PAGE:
Sahakar Bharti, a pan-India organization of cooperators and cooperatives, has suggested to the RBI that depositors of the Punjab and Maharashtra Co-operative Bank be paid as early as possible, but no later than five years from the appointed date. They should be paid interest at a rate at least equal to the average annual inflation rate, but no less than 6% until repayment. Alternatively, with the depositors’ consent, a portion or all of their deposits may be converted into bonds with a maximum maturity of seven years. The newly licensed Unity SFB Ltd (USFB) should have these bonds rated and listed at the earliest to provide depositors with an option to receive their funds at an early date. These bonds should bear an interest rate equal to the deposit interest rate of the State Bank of India or a benchmark government security with a maturity of 10 years.
Dr. Uday Joshi, National General Secretary, Sahakar Bharti, in a letter to RBI with regard to the draft scheme of amalgamation for the PMC Bank, observed: “In general all categories of depositors are totally disillusioned by the provisions of the proposed scheme. The depositors of PMC Bank, both retail and institutional, have been defrauded. It was expected that the resolution of the PMC Bank crisis would be to protect the interests of the hapless depositors and that the USFB would provide a fair and just solution for the depositors. However, on considering the scheme, one comes to a conclusion that the entire loss suffered by the PMC Bank is being thrust on the shoulders of the depositors. In real terms, USFB is not taking any responsibility for the PMC Bank depositors. So also, USFB is also not practically paying any interest to the depositors. Hence, in the larger public interest, DICGC should step in and grant sufficient financial support to USFB. To protect the interests of DICGC, it should nominate at least 2 directors to the board of USFB. The Reserve Bank of India and the Government of India should suitably amend the scheme of amalgamation to safeguard the interests of PMC depositors.”
Sahakar Bharti has further noted: “The depositors are facing unbelievable hardships of all kinds, and hence, they have made several representations to us. Consequently, we constituted a committee of experts, comprising of depositors, bankers, lawyers, and cooperators, to examine the suggestions vis-à-vis the draft scheme of amalgamation. The committee, headed by veteran chartered accountant Shriram Deshpande, recently submitted its recommendations, which were threadbare discussed by our central office bearers, and it was decided to submit to the RBI, a set of suggestions to lessen the hardships of the depositors.”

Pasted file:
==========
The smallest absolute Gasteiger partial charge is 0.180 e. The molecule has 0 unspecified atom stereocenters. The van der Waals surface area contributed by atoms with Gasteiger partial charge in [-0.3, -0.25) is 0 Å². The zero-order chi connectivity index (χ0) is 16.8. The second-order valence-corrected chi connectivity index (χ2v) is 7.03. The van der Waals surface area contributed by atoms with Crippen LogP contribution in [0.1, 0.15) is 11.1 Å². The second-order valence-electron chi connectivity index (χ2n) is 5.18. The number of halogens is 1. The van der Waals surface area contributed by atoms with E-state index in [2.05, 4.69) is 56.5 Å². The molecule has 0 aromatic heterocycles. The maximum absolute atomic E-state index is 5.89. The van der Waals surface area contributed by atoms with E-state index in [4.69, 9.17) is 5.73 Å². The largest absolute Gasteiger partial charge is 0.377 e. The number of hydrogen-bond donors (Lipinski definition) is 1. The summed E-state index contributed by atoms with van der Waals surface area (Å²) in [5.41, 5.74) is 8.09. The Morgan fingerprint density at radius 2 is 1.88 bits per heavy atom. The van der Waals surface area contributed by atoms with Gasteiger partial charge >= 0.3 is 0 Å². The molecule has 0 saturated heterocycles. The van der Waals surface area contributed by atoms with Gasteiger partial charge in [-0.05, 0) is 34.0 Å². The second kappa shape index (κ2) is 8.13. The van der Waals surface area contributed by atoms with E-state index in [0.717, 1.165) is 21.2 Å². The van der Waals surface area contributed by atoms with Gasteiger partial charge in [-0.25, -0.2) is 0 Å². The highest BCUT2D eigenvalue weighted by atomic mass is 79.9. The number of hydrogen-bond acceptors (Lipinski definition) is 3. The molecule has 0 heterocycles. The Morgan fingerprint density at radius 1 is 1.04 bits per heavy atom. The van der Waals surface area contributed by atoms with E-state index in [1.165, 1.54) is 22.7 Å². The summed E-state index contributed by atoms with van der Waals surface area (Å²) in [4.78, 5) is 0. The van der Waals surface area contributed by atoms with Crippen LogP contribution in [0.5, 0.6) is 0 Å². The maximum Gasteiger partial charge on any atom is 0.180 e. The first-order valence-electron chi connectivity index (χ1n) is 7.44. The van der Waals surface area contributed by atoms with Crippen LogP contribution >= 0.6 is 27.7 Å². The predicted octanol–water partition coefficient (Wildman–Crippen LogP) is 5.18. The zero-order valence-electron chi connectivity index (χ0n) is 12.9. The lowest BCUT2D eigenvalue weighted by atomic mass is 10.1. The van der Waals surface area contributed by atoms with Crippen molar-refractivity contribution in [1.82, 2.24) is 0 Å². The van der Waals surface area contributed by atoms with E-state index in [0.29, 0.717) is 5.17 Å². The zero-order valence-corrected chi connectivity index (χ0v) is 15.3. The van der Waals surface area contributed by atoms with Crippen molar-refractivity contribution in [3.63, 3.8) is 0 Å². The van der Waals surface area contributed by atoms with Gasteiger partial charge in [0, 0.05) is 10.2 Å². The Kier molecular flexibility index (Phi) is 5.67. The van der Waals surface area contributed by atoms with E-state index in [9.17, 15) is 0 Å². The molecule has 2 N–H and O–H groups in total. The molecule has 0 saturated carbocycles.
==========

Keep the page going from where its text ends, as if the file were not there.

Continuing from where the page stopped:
According to the scheme, depositors will be paid in installments over the next 10 years, with no interest for the first five years and interest at 2.75% per year after that. Sahakar Bharti has argued: “As a result, depositors having deposits of over Rs 5 lakhs will get their deposit money back after a very long period. In India, the average inflation rate (CPI-Combined) during the last 10 years has been 6.26% (Source: Economic Survey 2021 Volume II page 162). It means the value of one rupee has depreciated by 6.26% per year over the last 10 years. If we consider that the same rate of inflation continues, for the next ten years, the value of one rupee will be nil by the time the depositors get back their funds. Considering the severe pain and financial difficulties, the depositors should be paid not later than 5 years.”
As per the scheme, 80% of the uninsured deposits of the institutional deposits are proposed to be converted into 1% perpetual non-cumulative preference shares (PNCPS) with an option to USFB to increase the dividend or a call option, upon receipt of approval from the RBI. The remaining 20% of institutional deposits and Tier II deposits will be converted into equity warrants of USFB at a price of Rs 1 per warrant, which will be converted into equity shares at the time of USFB’s initial public offering (IPO).
Sahakar Bharti has pointed out: “Conversion of institutional deposits into 1% PNCPS with uncertainty over increased rate of return and repayment of principal will literally wipe off, due to inflation, the entire value of these PNCPS. Unfortunately, there is also no fixed timeline for the conversion of equity warrants into shares of USFB. In view of the above, the dividend rate of PNCPS should be at least equal to the rate of average inflation during the last 10 years to safeguard its monitory value. There should be a definite repayment plan specified. Further, 20% of the number of institutional deposits should be converted into equity shares of USFB, with a lock-in period of seven years or the IPO, whichever occurs earlier. ”